Imagine one of those movie scenes where a guy is running toward a girl in slow-motion. Now make the girl an end zone and the guy a running back, and you pretty much have an accurate representation of the Cowboys' run defense last season.
Dallas allowed 128.5 yards per game on the ground, and though five teams actually fared worse than that, few were undone quite as badly by their deficiencies up front. In all eight of their losses last season, the Cowboys coughed up 100 yards or more on the ground. They were 4-0 when they managed to hold their opponents to double digits. (Oddly enough, in the three games in which they allowed 200-plus yards rushing, they posted a 2-1 mark.)
Enter Melton, who will be front and center of the attempt to shore up that aspect of Dallas' defense. Prior to missing all but three games last season with an ACL injury, Melton had established himself as one of the pre-eminent three-technique defensive tackles in football. The Cowboys are banking on him to regain his 2012 Pro Bowl form ... and to offset the loss of veteran DT Hatcher.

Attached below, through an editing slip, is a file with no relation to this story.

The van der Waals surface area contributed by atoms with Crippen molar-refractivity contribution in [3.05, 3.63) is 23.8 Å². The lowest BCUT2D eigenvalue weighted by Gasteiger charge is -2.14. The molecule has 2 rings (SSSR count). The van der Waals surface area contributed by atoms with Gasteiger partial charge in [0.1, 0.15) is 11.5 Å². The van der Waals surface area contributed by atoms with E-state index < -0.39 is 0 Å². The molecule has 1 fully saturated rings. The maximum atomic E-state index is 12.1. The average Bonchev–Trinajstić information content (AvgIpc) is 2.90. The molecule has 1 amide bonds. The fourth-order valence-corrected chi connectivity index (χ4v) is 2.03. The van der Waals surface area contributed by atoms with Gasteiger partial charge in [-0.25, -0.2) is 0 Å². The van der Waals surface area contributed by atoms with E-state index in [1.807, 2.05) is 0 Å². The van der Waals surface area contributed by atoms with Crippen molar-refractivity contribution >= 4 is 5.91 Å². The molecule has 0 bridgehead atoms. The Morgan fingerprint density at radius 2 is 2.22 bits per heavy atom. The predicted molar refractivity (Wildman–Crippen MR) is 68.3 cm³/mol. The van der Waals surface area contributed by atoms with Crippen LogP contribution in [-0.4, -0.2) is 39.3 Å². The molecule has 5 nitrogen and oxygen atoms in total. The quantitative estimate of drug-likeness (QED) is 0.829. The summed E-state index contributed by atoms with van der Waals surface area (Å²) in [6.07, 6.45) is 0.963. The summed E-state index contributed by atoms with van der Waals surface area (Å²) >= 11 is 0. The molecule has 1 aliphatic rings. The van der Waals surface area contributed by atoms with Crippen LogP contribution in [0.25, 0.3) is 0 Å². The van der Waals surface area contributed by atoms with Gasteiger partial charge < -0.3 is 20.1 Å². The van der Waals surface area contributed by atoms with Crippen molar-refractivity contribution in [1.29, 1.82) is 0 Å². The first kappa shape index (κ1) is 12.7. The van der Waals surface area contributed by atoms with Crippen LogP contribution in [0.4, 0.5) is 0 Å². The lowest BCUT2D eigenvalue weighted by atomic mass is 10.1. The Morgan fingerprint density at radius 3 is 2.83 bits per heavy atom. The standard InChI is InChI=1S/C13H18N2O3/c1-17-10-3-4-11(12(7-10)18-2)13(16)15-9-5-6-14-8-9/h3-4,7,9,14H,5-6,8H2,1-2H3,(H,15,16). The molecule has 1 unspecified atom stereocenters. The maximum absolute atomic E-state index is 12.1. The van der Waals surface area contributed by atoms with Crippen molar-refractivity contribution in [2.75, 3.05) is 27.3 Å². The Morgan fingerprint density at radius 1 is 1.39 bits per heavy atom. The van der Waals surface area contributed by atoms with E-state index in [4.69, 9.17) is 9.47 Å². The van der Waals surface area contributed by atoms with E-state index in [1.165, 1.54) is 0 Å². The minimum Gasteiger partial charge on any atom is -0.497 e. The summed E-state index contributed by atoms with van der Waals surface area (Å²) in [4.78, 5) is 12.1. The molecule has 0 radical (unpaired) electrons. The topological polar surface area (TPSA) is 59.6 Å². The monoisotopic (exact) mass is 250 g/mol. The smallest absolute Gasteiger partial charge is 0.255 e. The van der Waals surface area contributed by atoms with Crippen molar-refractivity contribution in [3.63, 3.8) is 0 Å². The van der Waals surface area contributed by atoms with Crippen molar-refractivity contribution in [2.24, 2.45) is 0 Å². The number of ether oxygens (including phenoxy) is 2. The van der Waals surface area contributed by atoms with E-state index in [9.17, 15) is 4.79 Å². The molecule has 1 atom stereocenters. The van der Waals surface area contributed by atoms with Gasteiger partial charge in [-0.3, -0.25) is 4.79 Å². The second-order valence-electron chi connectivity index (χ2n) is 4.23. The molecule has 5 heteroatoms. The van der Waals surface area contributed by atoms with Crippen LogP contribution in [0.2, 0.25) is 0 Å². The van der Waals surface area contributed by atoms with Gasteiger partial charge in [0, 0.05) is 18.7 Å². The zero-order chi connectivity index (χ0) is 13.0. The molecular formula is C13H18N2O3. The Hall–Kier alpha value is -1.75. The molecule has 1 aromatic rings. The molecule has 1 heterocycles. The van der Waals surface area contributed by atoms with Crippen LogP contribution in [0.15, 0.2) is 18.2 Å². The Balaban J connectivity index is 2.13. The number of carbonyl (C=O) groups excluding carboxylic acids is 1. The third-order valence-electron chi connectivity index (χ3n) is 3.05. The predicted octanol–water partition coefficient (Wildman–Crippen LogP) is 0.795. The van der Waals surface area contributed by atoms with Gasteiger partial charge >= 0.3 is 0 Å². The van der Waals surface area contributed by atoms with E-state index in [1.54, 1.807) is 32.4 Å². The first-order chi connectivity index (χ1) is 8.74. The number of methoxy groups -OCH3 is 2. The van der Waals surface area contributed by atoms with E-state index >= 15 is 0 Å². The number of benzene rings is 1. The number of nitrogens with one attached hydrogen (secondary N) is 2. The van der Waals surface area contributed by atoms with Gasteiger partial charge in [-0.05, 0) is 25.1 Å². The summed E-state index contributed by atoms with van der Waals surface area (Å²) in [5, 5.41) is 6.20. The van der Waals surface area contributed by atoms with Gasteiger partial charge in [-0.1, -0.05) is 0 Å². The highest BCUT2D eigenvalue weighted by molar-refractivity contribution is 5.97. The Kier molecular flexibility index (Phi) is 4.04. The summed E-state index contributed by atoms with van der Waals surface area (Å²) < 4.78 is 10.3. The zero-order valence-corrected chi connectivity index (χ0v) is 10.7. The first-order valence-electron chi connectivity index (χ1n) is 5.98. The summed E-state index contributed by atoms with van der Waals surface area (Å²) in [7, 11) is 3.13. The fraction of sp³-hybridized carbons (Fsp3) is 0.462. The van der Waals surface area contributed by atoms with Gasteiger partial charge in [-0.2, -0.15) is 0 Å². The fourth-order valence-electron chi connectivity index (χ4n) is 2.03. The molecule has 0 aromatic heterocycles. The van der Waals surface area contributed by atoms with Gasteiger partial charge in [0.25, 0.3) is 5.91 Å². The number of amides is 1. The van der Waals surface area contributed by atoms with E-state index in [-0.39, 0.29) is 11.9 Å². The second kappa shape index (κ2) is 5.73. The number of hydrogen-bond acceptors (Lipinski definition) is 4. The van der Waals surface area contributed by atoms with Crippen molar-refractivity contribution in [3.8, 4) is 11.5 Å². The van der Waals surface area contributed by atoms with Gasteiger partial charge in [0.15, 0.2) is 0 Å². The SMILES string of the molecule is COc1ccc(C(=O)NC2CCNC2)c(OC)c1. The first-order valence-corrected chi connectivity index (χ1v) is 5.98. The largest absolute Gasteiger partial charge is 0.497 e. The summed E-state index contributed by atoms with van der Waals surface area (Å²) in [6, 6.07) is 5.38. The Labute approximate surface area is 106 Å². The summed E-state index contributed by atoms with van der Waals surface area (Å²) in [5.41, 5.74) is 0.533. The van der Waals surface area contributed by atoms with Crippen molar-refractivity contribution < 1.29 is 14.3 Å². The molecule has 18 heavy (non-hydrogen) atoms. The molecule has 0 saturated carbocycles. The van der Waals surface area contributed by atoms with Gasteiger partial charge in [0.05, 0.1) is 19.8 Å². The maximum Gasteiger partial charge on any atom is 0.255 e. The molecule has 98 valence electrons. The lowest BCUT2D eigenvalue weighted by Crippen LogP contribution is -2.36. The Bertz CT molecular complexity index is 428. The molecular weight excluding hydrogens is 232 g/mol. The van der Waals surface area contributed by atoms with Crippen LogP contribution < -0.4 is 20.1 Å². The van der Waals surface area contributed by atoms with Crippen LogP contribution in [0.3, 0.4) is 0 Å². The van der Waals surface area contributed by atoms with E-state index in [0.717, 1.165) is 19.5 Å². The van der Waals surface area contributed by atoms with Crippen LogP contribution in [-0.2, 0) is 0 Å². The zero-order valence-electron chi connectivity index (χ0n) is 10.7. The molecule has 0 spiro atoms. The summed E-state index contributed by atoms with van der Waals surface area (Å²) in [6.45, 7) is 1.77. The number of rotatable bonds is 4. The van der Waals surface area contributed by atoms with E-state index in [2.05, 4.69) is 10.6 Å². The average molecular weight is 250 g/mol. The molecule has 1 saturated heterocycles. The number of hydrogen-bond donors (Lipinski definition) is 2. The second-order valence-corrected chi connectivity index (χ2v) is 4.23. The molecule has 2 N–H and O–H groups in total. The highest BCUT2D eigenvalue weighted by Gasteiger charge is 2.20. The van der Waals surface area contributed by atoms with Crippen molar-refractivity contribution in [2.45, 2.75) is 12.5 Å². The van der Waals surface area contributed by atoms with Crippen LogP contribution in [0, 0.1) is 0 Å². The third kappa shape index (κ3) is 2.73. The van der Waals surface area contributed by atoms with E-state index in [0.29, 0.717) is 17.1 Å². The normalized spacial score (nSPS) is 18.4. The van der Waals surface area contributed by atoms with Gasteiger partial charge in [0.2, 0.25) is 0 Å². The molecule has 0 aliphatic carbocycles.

"You see some of those running back traits in terms of quickness, explosiveness, change of direction,” Garrett said of Melton, once a running back at Texas. "He was hurt last year and only played in three games. He’s coming off an ACL, but he played very well for Rod Marinelli a couple of years ago and I feel like we can get him to that place.”
Marinelli was bumped up to defensive coordinator this year, replacing the highly criticized Monte Kiffin. He will not have the luxury of easing Melton into the lineup, not with Hatcher now in Washington and limited options penciled in behind Melton. The ex-Bears assistant coach needs the ex-Bears D-line star to carry a heavy load from Week 1 onward.
Melton is capable of such responsibility, but he also has yet to work out in full with his new team -- he sat out OTAs while continuing to rehab his knee. The Cowboys expect to have him back in time for training camp.
Biggest loss: DeMarcus Ware, DE